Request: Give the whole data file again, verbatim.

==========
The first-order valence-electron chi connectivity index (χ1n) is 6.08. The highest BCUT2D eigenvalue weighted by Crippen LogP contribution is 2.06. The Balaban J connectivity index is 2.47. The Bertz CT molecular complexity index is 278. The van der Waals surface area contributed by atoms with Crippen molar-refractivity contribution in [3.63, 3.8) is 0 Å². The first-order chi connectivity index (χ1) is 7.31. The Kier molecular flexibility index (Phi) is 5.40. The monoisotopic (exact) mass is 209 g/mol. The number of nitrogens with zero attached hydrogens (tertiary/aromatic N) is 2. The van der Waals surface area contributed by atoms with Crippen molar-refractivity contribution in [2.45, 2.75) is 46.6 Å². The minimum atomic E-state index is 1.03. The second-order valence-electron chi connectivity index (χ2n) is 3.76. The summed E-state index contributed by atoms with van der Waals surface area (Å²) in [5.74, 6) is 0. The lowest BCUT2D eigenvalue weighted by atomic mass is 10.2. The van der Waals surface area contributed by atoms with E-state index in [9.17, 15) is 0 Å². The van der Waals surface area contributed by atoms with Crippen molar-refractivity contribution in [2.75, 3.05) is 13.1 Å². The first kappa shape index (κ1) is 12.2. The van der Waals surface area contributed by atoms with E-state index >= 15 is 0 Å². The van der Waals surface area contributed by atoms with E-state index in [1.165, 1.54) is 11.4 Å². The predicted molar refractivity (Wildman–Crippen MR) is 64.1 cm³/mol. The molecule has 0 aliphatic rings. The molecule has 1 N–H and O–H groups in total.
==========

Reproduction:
The first-order valence-electron chi connectivity index (χ1n) is 6.08. The highest BCUT2D eigenvalue weighted by Crippen LogP contribution is 2.06. The Balaban J connectivity index is 2.47. The Bertz CT molecular complexity index is 278. The van der Waals surface area contributed by atoms with Crippen molar-refractivity contribution in [3.63, 3.8) is 0 Å². The first-order chi connectivity index (χ1) is 7.31. The Kier molecular flexibility index (Phi) is 5.40. The monoisotopic (exact) mass is 209 g/mol. The number of nitrogens with zero attached hydrogens (tertiary/aromatic N) is 2. The van der Waals surface area contributed by atoms with Crippen molar-refractivity contribution in [2.45, 2.75) is 46.6 Å². The minimum atomic E-state index is 1.03. The second-order valence-electron chi connectivity index (χ2n) is 3.76. The summed E-state index contributed by atoms with van der Waals surface area (Å²) in [5.74, 6) is 0. The lowest BCUT2D eigenvalue weighted by atomic mass is 10.2. The van der Waals surface area contributed by atoms with E-state index in [9.17, 15) is 0 Å². The van der Waals surface area contributed by atoms with Crippen molar-refractivity contribution in [2.75, 3.05) is 13.1 Å². The first kappa shape index (κ1) is 12.2. The van der Waals surface area contributed by atoms with E-state index >= 15 is 0 Å². The van der Waals surface area contributed by atoms with E-state index in [1.165, 1.54) is 11.4 Å². The predicted molar refractivity (Wildman–Crippen MR) is 64.1 cm³/mol. The molecule has 0 aliphatic rings. The molecule has 1 N–H and O–H groups in total.